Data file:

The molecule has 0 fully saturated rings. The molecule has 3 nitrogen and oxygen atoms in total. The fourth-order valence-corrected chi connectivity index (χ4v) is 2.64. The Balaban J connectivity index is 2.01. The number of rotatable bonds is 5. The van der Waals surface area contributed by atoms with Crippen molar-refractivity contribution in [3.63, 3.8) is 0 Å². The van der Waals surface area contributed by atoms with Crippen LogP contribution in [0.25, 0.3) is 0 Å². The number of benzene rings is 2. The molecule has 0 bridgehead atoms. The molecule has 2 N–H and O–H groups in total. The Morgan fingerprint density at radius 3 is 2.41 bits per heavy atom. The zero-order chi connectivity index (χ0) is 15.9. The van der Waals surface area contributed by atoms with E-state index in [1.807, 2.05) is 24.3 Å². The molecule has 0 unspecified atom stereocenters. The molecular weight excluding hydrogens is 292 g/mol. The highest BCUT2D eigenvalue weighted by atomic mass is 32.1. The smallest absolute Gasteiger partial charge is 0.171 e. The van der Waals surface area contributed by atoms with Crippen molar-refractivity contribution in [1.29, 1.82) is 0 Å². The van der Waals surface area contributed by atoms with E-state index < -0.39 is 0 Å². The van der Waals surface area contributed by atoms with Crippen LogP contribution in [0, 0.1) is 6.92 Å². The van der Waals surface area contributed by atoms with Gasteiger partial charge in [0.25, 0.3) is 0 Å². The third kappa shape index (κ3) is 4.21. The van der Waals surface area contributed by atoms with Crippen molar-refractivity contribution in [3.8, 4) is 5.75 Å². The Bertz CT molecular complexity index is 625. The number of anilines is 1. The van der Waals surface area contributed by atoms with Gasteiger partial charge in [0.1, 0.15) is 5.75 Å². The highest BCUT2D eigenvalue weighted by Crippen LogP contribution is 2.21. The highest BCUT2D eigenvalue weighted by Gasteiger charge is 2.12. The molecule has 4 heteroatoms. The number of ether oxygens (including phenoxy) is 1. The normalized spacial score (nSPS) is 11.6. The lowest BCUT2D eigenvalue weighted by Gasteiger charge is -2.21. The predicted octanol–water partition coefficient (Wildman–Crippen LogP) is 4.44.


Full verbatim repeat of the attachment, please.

The molecule has 0 fully saturated rings. The molecule has 3 nitrogen and oxygen atoms in total. The fourth-order valence-corrected chi connectivity index (χ4v) is 2.64. The Balaban J connectivity index is 2.01. The number of rotatable bonds is 5. The van der Waals surface area contributed by atoms with Crippen molar-refractivity contribution in [3.63, 3.8) is 0 Å². The van der Waals surface area contributed by atoms with Crippen LogP contribution in [0.25, 0.3) is 0 Å². The number of benzene rings is 2. The molecule has 0 bridgehead atoms. The molecule has 2 N–H and O–H groups in total. The Morgan fingerprint density at radius 3 is 2.41 bits per heavy atom. The zero-order chi connectivity index (χ0) is 15.9. The van der Waals surface area contributed by atoms with E-state index in [1.807, 2.05) is 24.3 Å². The molecule has 0 unspecified atom stereocenters. The molecular weight excluding hydrogens is 292 g/mol. The highest BCUT2D eigenvalue weighted by atomic mass is 32.1. The smallest absolute Gasteiger partial charge is 0.171 e. The van der Waals surface area contributed by atoms with Crippen molar-refractivity contribution in [1.29, 1.82) is 0 Å². The van der Waals surface area contributed by atoms with E-state index < -0.39 is 0 Å². The van der Waals surface area contributed by atoms with Crippen LogP contribution in [0, 0.1) is 6.92 Å². The van der Waals surface area contributed by atoms with Gasteiger partial charge in [0.25, 0.3) is 0 Å². The third kappa shape index (κ3) is 4.21. The van der Waals surface area contributed by atoms with Crippen molar-refractivity contribution in [3.8, 4) is 5.75 Å². The Bertz CT molecular complexity index is 625. The number of anilines is 1. The van der Waals surface area contributed by atoms with Gasteiger partial charge in [0.1, 0.15) is 5.75 Å². The highest BCUT2D eigenvalue weighted by Crippen LogP contribution is 2.21. The highest BCUT2D eigenvalue weighted by Gasteiger charge is 2.12. The molecule has 4 heteroatoms. The number of ether oxygens (including phenoxy) is 1. The normalized spacial score (nSPS) is 11.6. The lowest BCUT2D eigenvalue weighted by Gasteiger charge is -2.21. The predicted octanol–water partition coefficient (Wildman–Crippen LogP) is 4.44.